Our colleague John F. O’Brien III brings us this helpful breakdown of the proposed Fairness in Class Action Litigation Act of 2017.
On March 9, 2017, the Fairness in Class Action Litigation Act of 2017 passed the House, 220-201, split almost entirely along party lines. No Democrats voted for the bill and only 14 Republicans voted against it. The proposal faces a number of obstacles, but if it passes, it will be the most sweeping revision of federal class action law to date.
Chairman of the House Judiciary Committee, Bob Goodlatte (R-Va.), who introduced the bill, was a principal author of the Class Action Fairness Act of 2005. On March 13, 2017, the bill was received in the Senate and referred to the Committee on the Judiciary.
The legislation is intended to “assure fair and prompt recoveries for class members and multidistrict litigation plaintiffs with legitimate claims” and to “diminish abuses in class action and mass tort litigation that are undermining the integrity of the U.S. legal system.” To accomplish these goals, the bill proposes several substantive changes to class action procedures in federal court:
- Class Injury — Under this legislation, a court could not certify a class unless the party seeking class certification “affirmatively demonstrates that each proposed class member suffered the same type and scope of injury as the named class representative.” The bill also requires that any order certifying a class include a determination, based on a “rigorous analysis of the evidence.”
- Conflicts — The bill requires disclosure of any relationship between class counsel and class representatives. It also requires the proposed class complaint to describe “the circumstances under which each class representative or named plaintiff agreed to be included in the complaint.” Federal courts would be prohibited from “granting certification of any class action in which any proposed class representative or named plaintiff is a relative or employee of class counsel.” These provisions target the trend of “repeat offenders” filing multiple class action complaints against multiple defendants using the same counsel.
- Administrative Feasibility — The bill requires the class to be defined with reference to objective criteria. The party seeking class status “must affirmatively demonstrate that there is a reliable and administratively feasible mechanism” for determining whether individuals are within the class definition. This is in direct response to recent circuit court decisions that rejected the “ascertainability” requirement recognized by the Third Circuit in Carrera v. Bayer, 727 F. 3d 300 (3d Cir. 2013).
- Funding Disclosures — Class counsel would have to disclose any person or entity “who has a contingent right to receive compensation from any settlement, judgment, or other relief obtained in the action.”
- Attorney’s Fee Awards — The bill delays payment of class counsel’s fees until after the distribution of monetary recovery to the class. Second, instead of tying attorney’s fee awards to the total amount of the class settlement fund, attorney’s fee awards would be limited to “a reasonable percentage” of the payments actually distributed and received by class members. Third, the bill ties the calculation of fees in injunctive classes to the value of the injunctive relief. Finally, class counsel in any settlement providing monetary benefits would have to submit an accounting to the director of the Federal Judicial Center and the director of the Administrative Office of the United States Courts before recovering any fees. Ostensibly, this provision is designed to make it more difficult for class counsel to recover fee awards, which presumably would discourage them from filing class actions in the first place.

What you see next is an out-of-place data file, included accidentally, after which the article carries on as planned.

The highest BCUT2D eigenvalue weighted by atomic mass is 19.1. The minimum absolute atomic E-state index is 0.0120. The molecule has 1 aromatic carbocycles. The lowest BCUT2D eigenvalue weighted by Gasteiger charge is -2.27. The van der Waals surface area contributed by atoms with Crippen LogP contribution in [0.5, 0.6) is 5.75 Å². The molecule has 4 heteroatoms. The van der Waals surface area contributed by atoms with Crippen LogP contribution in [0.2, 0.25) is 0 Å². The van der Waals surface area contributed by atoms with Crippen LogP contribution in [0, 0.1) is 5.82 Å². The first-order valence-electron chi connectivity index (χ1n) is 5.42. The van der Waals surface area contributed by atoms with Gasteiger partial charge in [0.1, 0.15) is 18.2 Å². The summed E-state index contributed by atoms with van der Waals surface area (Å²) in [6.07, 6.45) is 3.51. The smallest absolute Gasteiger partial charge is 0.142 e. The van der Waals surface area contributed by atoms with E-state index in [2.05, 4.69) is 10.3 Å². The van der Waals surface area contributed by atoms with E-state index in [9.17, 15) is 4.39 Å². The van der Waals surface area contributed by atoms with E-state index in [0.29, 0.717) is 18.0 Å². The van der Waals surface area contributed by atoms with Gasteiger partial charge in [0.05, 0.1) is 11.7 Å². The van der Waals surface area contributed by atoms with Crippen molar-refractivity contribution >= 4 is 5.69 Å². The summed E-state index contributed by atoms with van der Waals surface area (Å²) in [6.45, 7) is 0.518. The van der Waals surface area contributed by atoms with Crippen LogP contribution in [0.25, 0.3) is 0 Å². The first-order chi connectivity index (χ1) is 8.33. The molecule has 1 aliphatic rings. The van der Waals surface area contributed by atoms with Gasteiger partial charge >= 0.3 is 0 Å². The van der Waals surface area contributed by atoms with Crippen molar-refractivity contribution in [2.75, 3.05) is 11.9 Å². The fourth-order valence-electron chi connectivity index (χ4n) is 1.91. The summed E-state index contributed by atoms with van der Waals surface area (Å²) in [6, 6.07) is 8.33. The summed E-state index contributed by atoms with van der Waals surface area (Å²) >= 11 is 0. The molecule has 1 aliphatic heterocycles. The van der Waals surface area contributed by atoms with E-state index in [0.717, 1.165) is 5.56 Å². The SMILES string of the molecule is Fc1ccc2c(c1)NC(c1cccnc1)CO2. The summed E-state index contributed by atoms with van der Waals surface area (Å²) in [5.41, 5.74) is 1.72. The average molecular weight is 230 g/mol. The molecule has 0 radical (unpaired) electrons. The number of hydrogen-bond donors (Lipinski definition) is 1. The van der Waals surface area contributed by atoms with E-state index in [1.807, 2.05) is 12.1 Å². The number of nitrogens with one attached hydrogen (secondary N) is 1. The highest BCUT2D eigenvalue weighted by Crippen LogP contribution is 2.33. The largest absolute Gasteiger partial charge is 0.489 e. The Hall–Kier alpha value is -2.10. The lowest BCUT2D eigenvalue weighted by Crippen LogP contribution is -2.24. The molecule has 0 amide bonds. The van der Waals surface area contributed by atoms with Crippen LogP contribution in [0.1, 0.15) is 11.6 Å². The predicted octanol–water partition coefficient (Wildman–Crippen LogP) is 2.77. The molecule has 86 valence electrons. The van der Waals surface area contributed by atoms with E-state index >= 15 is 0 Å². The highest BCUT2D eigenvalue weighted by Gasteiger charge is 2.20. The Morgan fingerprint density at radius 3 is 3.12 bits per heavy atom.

- Case Management — The bill stays all discovery during the pendency of any motion to transfer, motion to dismiss, motion to strike class allegations, or other motion to dispose of the class allegations.
- Appeals — The bill mandates that an appellate court must consider an appeal from an order granting or denying class-action certification under Rule 23 of the Federal Rules of Civil Procedure. Currently, appellate review is discretionary.
The Fairness in Class Action Litigation Act of 2017 faces a long road to becoming law, however. In 2015, Chairman Goodlatte proposed a much less cumbersome bill that failed to pass the Republican Senate after making it out of the House.
What’s more, the bill has been opposed by numerous civil rights organizations, nearly every major consumer advocate group, the Committee on Rules of Practice & Procedure of the Judicial Conference of the United States, the American Bar Association, and numerous academics. Indeed, PredictGov currently gives the bill a 21 percent chance of enactment. President Trump, who has been the subject of several class actions, hasn’t addressed the bill. But given his promise not to side with lobbyists, a veto from him could appeal to his base.
Still, it’s nearly impossible to predict how votes like this will go. And the climate seems ripe for legislative reform of class action litigation procedures, as the most recent round of reforms—the Class Action Fairness Act of 2005—became law the last time Republicans controlled both chambers of Congress with a sitting Republican president.